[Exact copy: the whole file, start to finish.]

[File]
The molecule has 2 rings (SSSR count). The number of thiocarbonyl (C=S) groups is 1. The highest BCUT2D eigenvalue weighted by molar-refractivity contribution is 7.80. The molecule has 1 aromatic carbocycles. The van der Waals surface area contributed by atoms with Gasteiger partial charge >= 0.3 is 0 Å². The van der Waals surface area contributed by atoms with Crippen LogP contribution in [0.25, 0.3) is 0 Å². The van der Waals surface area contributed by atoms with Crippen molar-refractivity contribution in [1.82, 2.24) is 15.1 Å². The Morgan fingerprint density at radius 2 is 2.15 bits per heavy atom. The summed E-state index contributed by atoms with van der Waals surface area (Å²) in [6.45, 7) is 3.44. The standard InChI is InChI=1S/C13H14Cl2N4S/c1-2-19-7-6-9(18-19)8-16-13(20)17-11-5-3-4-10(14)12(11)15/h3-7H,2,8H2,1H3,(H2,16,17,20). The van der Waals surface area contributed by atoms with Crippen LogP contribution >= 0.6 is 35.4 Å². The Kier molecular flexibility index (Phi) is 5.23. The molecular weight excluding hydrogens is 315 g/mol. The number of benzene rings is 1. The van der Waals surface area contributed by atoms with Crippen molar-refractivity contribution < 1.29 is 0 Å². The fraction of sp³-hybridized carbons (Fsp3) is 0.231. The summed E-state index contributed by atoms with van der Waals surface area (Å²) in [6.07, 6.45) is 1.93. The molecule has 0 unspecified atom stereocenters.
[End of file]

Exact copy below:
The molecule has 2 rings (SSSR count). The number of thiocarbonyl (C=S) groups is 1. The highest BCUT2D eigenvalue weighted by molar-refractivity contribution is 7.80. The molecule has 1 aromatic carbocycles. The van der Waals surface area contributed by atoms with Gasteiger partial charge >= 0.3 is 0 Å². The van der Waals surface area contributed by atoms with Crippen LogP contribution in [0.25, 0.3) is 0 Å². The van der Waals surface area contributed by atoms with Crippen molar-refractivity contribution in [1.82, 2.24) is 15.1 Å². The Morgan fingerprint density at radius 2 is 2.15 bits per heavy atom. The summed E-state index contributed by atoms with van der Waals surface area (Å²) in [6.45, 7) is 3.44. The standard InChI is InChI=1S/C13H14Cl2N4S/c1-2-19-7-6-9(18-19)8-16-13(20)17-11-5-3-4-10(14)12(11)15/h3-7H,2,8H2,1H3,(H2,16,17,20). The van der Waals surface area contributed by atoms with Crippen LogP contribution >= 0.6 is 35.4 Å². The Kier molecular flexibility index (Phi) is 5.23. The molecular weight excluding hydrogens is 315 g/mol. The number of benzene rings is 1. The van der Waals surface area contributed by atoms with Crippen molar-refractivity contribution < 1.29 is 0 Å². The fraction of sp³-hybridized carbons (Fsp3) is 0.231. The summed E-state index contributed by atoms with van der Waals surface area (Å²) in [6.07, 6.45) is 1.93. The molecule has 0 unspecified atom stereocenters.